First, on the Zell side: taxes. When the Tribune bought the Cubs 28 years ago, it paid around $20.5 million. To sell the team for nearly $1 billion today would then mean a massive capital gains tax. Zell is therefore trying to structure a deal by which he would maintain some slim ownership in the club, effectively holding back on his cash windfall so as to avoid the revenuers.
The idea would be to ratchet down that ownership piece over time until none remained. At issue in striking a deal, therefore, is not only the percentage, but also the duration.
On the Ricketts side, the alleged hold up has been: Media. The Tribune has long owned WGN, the superstation, which holds broadcasting rights for a bulk of the Cubs' games. (The Tribune had come to see the Cubs not as a team with title ambitions but, instead, a source for reliably high-rated WGN programming, which would bring the ad dollars.)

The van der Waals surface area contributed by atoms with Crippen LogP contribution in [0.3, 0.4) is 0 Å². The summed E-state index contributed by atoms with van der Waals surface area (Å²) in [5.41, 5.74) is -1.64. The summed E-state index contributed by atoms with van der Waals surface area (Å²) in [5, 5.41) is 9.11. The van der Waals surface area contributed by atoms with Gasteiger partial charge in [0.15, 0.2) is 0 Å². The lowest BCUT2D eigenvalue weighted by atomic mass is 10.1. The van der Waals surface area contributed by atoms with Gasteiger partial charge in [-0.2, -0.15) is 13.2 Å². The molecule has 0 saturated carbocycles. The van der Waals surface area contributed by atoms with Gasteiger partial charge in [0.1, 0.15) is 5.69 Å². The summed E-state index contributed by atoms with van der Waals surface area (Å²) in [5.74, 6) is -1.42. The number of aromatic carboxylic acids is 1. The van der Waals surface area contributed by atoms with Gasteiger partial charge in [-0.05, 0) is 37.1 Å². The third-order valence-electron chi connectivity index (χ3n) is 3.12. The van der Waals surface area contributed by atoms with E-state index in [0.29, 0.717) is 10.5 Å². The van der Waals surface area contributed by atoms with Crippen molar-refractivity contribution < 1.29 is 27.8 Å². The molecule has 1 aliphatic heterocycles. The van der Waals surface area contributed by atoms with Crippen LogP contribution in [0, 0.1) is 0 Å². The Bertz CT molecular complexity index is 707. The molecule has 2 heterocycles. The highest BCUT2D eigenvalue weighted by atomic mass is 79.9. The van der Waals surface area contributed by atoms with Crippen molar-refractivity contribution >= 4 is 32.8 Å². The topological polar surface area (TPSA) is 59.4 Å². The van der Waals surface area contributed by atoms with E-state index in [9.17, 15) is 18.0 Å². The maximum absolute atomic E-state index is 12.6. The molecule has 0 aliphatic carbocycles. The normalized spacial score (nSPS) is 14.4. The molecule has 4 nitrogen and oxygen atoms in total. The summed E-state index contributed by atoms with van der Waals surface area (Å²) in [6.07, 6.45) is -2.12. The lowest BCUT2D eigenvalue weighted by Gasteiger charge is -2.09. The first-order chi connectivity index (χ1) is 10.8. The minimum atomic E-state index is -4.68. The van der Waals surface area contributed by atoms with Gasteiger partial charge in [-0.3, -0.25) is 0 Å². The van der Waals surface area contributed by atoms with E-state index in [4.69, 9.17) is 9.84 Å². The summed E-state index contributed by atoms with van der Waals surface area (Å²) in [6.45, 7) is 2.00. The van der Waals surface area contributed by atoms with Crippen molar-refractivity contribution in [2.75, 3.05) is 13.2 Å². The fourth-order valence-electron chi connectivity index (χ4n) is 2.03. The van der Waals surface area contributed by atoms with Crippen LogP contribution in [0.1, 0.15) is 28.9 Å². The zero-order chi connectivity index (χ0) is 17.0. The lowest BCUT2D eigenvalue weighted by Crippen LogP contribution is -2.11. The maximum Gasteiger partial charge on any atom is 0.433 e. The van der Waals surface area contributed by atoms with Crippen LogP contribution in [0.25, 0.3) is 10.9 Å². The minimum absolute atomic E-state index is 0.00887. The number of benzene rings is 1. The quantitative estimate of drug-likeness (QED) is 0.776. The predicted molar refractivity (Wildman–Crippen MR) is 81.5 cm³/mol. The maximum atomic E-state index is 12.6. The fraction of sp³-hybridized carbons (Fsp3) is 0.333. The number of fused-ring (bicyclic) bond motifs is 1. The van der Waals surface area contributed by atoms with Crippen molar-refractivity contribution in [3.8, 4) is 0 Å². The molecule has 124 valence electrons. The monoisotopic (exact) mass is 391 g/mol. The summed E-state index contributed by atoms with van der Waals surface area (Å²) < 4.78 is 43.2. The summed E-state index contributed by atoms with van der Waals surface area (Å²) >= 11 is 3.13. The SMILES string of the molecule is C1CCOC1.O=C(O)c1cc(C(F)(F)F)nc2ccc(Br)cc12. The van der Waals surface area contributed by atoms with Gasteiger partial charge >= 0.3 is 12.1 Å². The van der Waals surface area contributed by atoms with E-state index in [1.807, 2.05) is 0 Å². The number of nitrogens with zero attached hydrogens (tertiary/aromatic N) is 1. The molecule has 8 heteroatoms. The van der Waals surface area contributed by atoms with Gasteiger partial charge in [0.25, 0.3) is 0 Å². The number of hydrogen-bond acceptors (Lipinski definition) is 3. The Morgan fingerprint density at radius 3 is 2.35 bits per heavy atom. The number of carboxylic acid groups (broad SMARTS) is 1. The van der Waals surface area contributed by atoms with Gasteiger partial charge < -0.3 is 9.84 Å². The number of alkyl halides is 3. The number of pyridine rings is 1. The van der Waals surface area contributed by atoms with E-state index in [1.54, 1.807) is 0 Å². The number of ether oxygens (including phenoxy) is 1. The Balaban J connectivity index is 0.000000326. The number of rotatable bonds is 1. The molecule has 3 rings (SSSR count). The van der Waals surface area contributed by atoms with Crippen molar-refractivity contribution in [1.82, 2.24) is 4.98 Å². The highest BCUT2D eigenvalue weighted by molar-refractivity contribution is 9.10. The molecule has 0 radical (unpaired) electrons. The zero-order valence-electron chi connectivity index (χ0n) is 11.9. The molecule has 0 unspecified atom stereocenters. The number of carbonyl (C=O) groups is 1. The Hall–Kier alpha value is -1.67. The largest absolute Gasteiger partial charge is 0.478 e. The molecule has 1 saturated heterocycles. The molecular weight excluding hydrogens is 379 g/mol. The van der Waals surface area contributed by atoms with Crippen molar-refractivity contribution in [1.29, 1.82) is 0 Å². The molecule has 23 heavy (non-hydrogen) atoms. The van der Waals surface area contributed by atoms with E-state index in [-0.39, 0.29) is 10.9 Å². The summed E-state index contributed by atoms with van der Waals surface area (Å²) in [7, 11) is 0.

At this point at least, the Tribune is not selling WGN, and a new broadcasting agreement -- at arms' length, as they say, between the channel and a separate Ricketts' owned club -- needs working out. The rights fees and to what degree those fees escalate over time is at present a big source of contention between Zell/Tribune and Ricketts.So tense did discussions become that the Zell people, several months ago, brought the "runner-up" bidding group back into the picture. The group is led by Marc Utay and Leo Hindrey, two old deal veterans.